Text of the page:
Environmental Protection Agency: Oil and Natural Gas Sector: Emission Standards for New, Reconstructed, and Modified Sources
GAO-16-739R: Jun 17, 2016
- Full Report:
GAO reviewed the Environmental Protection Agency's (EPA) new rule on the oil and natural gas sector, and emission standards for new, reconstructed, and modified sources. GAO found that (1) the final rule establishes new standards and finalizes amendments to the current New Source Performance Standards for certain emissions in the oil and natural gas source category; and (2) EPA complied with the applicable requirements in promulgating the rule.
June 17, 2016
The Honorable Jim Inhofe
The Honorable Barbara Boxer
Committee on Environment and Public Works
United States Senate
The Honorable Fred Upton
The Honorable Frank Pallone, Jr.
Committee on Energy and Commerce
House of Representatives
Subject: Environmental Protection Agency: Oil and Natural Gas Sector: Emission Standards for New, Reconstructed, and Modified Sources
Pursuant to section 801(a)(2)(A) of title 5, United States Code, this is our report on a major rule promulgated by the Environmental Protection Agency (EPA) entitled “Oil and Natural Gas Sector: Emission Standards for New, Reconstructed, and Modified Sources” (RIN: 2060-AS30). We received the rule on May 20, 2016. It was published in the Federal Register as a final rule on June 3, 2016. 81 Fed. Reg. 35,824.
The final rule establishes new standards and finalizes amendments to the current New Source Performance Standards for certain emissions in the oil and natural gas source category. EPA finalizes the implementation of the New Source Performance Standards. The New Source Performance Standards include volatile organic compounds and greenhouse gas emission standards for certain new, modified, and reconstructed equipment, processes, and activities across the oil and natural gas source category. EPA also finalizes new standards based on its determination of the best system of emissions reduction for reducing emissions of greenhouse gases, specifically methane, as well as volatile organic compounds across a variety of additional emission sources in the oil and natural gas source category (i.e.,production, processing, transmission, and storage).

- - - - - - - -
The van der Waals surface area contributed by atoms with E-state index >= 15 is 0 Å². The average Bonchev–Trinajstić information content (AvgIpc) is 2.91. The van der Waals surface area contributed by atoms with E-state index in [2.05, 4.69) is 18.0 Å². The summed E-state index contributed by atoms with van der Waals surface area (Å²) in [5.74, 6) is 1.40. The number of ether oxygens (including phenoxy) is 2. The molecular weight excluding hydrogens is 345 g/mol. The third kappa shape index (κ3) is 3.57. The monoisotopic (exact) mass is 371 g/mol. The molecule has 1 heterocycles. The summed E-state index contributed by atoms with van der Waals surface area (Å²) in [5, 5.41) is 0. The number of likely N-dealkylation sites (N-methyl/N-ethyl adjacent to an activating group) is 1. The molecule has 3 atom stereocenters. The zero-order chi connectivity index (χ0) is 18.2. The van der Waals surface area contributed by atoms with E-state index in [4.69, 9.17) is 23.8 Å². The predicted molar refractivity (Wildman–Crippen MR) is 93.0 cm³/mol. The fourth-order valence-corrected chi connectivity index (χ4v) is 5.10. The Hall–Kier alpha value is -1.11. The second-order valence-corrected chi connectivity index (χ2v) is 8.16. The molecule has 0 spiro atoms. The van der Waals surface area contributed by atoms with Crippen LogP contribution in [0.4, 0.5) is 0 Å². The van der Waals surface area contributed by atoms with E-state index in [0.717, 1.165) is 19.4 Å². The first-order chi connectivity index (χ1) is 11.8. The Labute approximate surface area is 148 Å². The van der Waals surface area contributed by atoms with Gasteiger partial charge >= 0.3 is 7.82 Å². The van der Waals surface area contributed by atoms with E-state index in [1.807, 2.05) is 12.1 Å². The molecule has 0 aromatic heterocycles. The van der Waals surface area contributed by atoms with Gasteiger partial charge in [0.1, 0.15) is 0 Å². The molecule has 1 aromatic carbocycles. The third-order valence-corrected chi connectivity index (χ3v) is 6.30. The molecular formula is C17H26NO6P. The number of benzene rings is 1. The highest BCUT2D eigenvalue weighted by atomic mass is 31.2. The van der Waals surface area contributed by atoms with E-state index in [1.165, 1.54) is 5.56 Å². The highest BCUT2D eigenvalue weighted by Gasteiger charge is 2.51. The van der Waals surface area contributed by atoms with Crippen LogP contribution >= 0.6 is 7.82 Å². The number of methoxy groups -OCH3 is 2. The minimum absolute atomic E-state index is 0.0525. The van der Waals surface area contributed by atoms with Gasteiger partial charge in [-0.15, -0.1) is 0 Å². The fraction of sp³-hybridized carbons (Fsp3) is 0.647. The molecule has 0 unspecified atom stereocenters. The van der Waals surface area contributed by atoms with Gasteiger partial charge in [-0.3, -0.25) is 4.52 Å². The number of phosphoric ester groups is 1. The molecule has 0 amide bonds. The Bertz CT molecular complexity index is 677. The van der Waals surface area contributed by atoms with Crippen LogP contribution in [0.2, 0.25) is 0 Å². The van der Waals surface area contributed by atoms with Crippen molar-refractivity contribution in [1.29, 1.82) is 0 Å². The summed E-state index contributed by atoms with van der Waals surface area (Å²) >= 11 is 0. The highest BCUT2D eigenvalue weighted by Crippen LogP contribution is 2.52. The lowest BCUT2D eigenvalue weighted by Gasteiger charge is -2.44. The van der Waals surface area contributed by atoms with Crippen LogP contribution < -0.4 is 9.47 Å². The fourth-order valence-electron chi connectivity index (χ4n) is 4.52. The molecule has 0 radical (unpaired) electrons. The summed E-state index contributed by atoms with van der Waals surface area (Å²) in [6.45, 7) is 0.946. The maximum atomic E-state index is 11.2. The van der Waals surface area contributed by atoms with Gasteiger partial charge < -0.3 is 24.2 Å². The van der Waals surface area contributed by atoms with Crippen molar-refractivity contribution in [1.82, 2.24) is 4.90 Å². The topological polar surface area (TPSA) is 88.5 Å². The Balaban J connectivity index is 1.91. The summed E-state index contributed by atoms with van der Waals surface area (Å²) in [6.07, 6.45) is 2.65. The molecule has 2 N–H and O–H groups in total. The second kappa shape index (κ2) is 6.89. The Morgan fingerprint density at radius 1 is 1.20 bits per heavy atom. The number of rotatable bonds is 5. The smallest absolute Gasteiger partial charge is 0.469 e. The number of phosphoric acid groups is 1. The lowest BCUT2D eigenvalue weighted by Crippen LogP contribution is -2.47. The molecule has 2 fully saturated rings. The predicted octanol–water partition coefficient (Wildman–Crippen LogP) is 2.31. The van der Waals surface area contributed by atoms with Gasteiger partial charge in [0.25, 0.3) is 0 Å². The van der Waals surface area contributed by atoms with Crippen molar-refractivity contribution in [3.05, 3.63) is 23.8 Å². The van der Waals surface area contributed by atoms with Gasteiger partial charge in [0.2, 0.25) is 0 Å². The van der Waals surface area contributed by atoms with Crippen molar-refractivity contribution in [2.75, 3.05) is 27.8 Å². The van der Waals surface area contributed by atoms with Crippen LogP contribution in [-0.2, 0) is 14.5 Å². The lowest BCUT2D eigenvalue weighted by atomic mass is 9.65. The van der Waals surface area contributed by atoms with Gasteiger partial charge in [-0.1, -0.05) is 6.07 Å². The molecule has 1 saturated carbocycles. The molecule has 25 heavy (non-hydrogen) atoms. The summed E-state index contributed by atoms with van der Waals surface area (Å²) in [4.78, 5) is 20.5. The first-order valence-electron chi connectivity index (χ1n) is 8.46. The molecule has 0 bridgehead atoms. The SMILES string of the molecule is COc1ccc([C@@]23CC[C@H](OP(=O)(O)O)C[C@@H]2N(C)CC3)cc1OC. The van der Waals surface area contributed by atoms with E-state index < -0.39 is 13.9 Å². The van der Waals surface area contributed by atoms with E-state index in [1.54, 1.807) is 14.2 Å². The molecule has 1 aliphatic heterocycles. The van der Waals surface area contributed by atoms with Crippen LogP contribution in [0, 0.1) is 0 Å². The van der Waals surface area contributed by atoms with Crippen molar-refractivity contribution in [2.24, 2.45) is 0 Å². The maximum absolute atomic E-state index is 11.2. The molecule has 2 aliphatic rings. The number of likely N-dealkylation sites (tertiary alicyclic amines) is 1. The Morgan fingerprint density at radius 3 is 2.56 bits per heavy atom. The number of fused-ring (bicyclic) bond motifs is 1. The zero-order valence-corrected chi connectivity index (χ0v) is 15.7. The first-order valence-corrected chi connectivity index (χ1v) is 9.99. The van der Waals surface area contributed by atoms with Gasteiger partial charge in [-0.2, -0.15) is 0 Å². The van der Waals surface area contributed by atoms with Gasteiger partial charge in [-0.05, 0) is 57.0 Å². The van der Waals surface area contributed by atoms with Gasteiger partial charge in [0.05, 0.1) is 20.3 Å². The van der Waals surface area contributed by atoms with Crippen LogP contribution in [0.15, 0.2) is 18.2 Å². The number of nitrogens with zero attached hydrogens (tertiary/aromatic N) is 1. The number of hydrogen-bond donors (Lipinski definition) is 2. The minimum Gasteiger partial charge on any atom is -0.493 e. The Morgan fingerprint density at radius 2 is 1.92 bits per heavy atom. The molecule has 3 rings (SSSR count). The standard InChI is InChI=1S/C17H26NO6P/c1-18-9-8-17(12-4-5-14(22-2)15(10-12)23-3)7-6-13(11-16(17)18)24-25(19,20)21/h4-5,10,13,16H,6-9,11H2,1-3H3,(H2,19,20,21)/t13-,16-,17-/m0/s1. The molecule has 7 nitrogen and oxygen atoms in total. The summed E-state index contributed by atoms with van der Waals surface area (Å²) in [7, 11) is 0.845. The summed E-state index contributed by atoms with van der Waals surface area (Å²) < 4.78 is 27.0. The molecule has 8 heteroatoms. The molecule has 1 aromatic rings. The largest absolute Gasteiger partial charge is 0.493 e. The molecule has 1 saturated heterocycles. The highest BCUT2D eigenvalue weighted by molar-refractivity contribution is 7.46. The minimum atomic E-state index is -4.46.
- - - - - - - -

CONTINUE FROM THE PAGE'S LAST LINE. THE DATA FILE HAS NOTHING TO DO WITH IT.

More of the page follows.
Enclosed is our assessment of EPA’s compliance with the procedural steps required by section 801(a)(1)(B)(i) through (iv) of title 5 with respect to the rule. Our review of the procedural steps taken indicates that EPA complied with the applicable requirements.
If you have any questions about this report or wish to contact GAO officials responsible for the evaluation work relating to the subject matter of the rule, please contact Shirley A. Jones, Assistant General Counsel, at (202) 512-8156.
Robert J. Cramer
Managing Associate General Counsel
cc: Nicole Owens
Director, Regulatory Management Division
Environmental Protection Agency
REPORT UNDER 5 U.S.C. § 801(a)(2)(A) ON A MAJOR RULE
ISSUED BY THE
ENVIRONMENTAL PROTECTION AGENCY
“Oil and Natural Gas Sector: Emission Standards
for New, Reconstructed, and Modified Sources”
(i) Cost-benefit analysis
The Environmental Protection Agency (EPA) has estimated emissions reductions, benefits, and costs for 2 years of analysis: 2020 and 2025. EPA states that the data show that the standards are cost-effective measures to reduce emissions and the rule’s benefits outweigh these costs.
EPA states that actions taken to comply with the final New Source Performance Standards are anticipated to prevent significant new emissions in 2020, including 300,000 tons of methane; 150,000 tons of volatile organic compounds; and 1,900 tons of hazardous air pollutants. The emission reductions anticipated in 2025 are 510,000 tons of methane; 210,000 tons of volatile organic compounds; and 3,900 tons of hazardous air pollutants. Using a 100-year global warming potential of 25, the carbon dioxide-equivalent (CO2 Eq.) methane emission reductions are estimated to be 6.9 million metric tons CO2 Eq. in 2020 and 11 million metric tons CO2 Eq. in 2025. The methane-related monetized climate benefits are estimated to be $360 million in 2020 and $690 million in 2025 using a 3 percent discount rate (model average). EPA said it was unable to monetize the benefits of volatile organic compounds reductions due to the difficulties in modeling the impacts with the current data available.